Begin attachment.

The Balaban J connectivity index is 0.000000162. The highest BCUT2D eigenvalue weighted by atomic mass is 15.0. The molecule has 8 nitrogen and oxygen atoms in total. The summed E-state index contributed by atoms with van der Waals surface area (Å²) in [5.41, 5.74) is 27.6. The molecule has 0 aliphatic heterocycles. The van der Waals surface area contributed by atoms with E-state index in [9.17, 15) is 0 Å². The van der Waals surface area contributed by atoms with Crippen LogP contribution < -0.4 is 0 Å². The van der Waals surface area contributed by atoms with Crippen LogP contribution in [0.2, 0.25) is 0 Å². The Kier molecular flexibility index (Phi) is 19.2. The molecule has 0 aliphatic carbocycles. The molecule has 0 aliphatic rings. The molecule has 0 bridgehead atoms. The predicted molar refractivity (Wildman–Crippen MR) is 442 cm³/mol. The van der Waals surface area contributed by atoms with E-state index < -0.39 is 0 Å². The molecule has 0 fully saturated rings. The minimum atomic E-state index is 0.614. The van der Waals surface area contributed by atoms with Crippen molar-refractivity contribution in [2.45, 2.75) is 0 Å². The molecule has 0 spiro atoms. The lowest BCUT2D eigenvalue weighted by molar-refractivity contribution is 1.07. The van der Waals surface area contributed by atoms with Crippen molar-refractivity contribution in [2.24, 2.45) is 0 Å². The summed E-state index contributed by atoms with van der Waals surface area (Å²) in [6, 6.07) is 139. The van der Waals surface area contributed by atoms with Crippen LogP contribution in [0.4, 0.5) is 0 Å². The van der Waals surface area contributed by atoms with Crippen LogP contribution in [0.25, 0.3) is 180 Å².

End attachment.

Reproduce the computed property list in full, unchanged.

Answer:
The Balaban J connectivity index is 0.000000162. The highest BCUT2D eigenvalue weighted by atomic mass is 15.0. The molecule has 8 nitrogen and oxygen atoms in total. The summed E-state index contributed by atoms with van der Waals surface area (Å²) in [5.41, 5.74) is 27.6. The molecule has 0 aliphatic heterocycles. The van der Waals surface area contributed by atoms with E-state index in [9.17, 15) is 0 Å². The van der Waals surface area contributed by atoms with Crippen LogP contribution < -0.4 is 0 Å². The van der Waals surface area contributed by atoms with Crippen LogP contribution in [0.2, 0.25) is 0 Å². The Kier molecular flexibility index (Phi) is 19.2. The molecule has 0 aliphatic carbocycles. The molecule has 0 aliphatic rings. The molecule has 0 bridgehead atoms. The predicted molar refractivity (Wildman–Crippen MR) is 442 cm³/mol. The van der Waals surface area contributed by atoms with E-state index < -0.39 is 0 Å². The molecule has 0 fully saturated rings. The minimum atomic E-state index is 0.614. The van der Waals surface area contributed by atoms with Crippen molar-refractivity contribution in [2.45, 2.75) is 0 Å². The molecule has 0 spiro atoms. The lowest BCUT2D eigenvalue weighted by molar-refractivity contribution is 1.07. The van der Waals surface area contributed by atoms with Crippen molar-refractivity contribution in [2.24, 2.45) is 0 Å². The summed E-state index contributed by atoms with van der Waals surface area (Å²) in [6, 6.07) is 139. The van der Waals surface area contributed by atoms with Crippen LogP contribution in [0.4, 0.5) is 0 Å². The van der Waals surface area contributed by atoms with Crippen LogP contribution in [0.25, 0.3) is 180 Å².